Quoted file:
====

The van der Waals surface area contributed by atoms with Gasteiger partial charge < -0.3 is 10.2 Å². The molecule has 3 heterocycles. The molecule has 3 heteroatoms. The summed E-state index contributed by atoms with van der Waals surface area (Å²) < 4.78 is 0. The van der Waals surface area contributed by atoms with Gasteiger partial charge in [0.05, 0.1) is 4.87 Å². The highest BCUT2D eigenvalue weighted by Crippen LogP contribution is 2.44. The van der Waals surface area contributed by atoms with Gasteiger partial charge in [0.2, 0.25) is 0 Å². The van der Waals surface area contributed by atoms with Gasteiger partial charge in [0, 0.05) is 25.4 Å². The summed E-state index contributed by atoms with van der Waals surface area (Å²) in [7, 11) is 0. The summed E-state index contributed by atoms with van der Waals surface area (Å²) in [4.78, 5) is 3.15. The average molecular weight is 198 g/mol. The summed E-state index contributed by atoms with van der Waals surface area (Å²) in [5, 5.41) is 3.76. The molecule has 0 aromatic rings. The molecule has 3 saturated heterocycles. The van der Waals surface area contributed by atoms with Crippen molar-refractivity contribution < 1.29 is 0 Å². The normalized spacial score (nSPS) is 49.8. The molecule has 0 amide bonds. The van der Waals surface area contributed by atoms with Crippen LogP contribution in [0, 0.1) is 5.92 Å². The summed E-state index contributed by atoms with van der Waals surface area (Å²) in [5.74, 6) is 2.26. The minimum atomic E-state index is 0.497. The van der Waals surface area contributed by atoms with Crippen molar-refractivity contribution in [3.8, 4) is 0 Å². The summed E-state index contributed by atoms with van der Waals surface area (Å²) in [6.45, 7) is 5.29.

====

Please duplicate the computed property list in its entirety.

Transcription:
The van der Waals surface area contributed by atoms with Gasteiger partial charge < -0.3 is 10.2 Å². The molecule has 3 heterocycles. The molecule has 3 heteroatoms. The summed E-state index contributed by atoms with van der Waals surface area (Å²) < 4.78 is 0. The van der Waals surface area contributed by atoms with Gasteiger partial charge in [0.05, 0.1) is 4.87 Å². The highest BCUT2D eigenvalue weighted by Crippen LogP contribution is 2.44. The van der Waals surface area contributed by atoms with Gasteiger partial charge in [0.2, 0.25) is 0 Å². The van der Waals surface area contributed by atoms with Gasteiger partial charge in [0, 0.05) is 25.4 Å². The summed E-state index contributed by atoms with van der Waals surface area (Å²) in [7, 11) is 0. The summed E-state index contributed by atoms with van der Waals surface area (Å²) in [4.78, 5) is 3.15. The average molecular weight is 198 g/mol. The summed E-state index contributed by atoms with van der Waals surface area (Å²) in [5, 5.41) is 3.76. The molecule has 0 aromatic rings. The molecule has 3 saturated heterocycles. The van der Waals surface area contributed by atoms with Crippen molar-refractivity contribution < 1.29 is 0 Å². The normalized spacial score (nSPS) is 49.8. The molecule has 0 amide bonds. The van der Waals surface area contributed by atoms with Crippen LogP contribution in [0, 0.1) is 5.92 Å². The summed E-state index contributed by atoms with van der Waals surface area (Å²) in [5.74, 6) is 2.26. The minimum atomic E-state index is 0.497. The van der Waals surface area contributed by atoms with Crippen molar-refractivity contribution in [3.8, 4) is 0 Å². The summed E-state index contributed by atoms with van der Waals surface area (Å²) in [6.45, 7) is 5.29.